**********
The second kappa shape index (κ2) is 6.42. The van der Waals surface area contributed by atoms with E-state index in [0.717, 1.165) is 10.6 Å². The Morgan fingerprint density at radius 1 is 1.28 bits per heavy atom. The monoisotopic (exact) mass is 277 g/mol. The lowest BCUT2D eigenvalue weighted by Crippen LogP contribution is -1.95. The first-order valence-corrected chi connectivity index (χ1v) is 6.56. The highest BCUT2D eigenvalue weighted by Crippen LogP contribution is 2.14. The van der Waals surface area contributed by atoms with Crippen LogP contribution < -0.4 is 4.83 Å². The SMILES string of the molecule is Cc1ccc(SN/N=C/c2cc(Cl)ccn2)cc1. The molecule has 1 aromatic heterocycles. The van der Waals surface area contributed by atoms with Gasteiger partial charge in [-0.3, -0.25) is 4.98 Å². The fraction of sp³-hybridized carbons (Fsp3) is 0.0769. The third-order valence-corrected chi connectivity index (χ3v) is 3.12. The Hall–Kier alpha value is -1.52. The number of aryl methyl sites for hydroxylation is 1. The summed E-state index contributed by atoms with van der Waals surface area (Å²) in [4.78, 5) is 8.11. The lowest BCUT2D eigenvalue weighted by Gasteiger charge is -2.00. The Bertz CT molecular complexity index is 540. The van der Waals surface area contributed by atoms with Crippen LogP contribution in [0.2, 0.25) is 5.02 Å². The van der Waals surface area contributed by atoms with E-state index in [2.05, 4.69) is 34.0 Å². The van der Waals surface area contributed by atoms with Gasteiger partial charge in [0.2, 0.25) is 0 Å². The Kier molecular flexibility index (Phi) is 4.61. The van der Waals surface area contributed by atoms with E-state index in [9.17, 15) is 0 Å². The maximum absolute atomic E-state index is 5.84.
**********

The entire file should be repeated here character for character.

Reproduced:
The second kappa shape index (κ2) is 6.42. The van der Waals surface area contributed by atoms with E-state index in [0.717, 1.165) is 10.6 Å². The Morgan fingerprint density at radius 1 is 1.28 bits per heavy atom. The monoisotopic (exact) mass is 277 g/mol. The lowest BCUT2D eigenvalue weighted by Crippen LogP contribution is -1.95. The first-order valence-corrected chi connectivity index (χ1v) is 6.56. The highest BCUT2D eigenvalue weighted by Crippen LogP contribution is 2.14. The van der Waals surface area contributed by atoms with Crippen LogP contribution < -0.4 is 4.83 Å². The SMILES string of the molecule is Cc1ccc(SN/N=C/c2cc(Cl)ccn2)cc1. The molecule has 1 aromatic heterocycles. The van der Waals surface area contributed by atoms with Gasteiger partial charge in [-0.3, -0.25) is 4.98 Å². The fraction of sp³-hybridized carbons (Fsp3) is 0.0769. The third-order valence-corrected chi connectivity index (χ3v) is 3.12. The Hall–Kier alpha value is -1.52. The number of aryl methyl sites for hydroxylation is 1. The summed E-state index contributed by atoms with van der Waals surface area (Å²) in [4.78, 5) is 8.11. The lowest BCUT2D eigenvalue weighted by Gasteiger charge is -2.00. The Bertz CT molecular complexity index is 540. The van der Waals surface area contributed by atoms with Crippen LogP contribution in [0.2, 0.25) is 5.02 Å². The van der Waals surface area contributed by atoms with E-state index in [2.05, 4.69) is 34.0 Å². The van der Waals surface area contributed by atoms with Gasteiger partial charge in [0.2, 0.25) is 0 Å². The Kier molecular flexibility index (Phi) is 4.61. The van der Waals surface area contributed by atoms with E-state index in [9.17, 15) is 0 Å². The maximum absolute atomic E-state index is 5.84.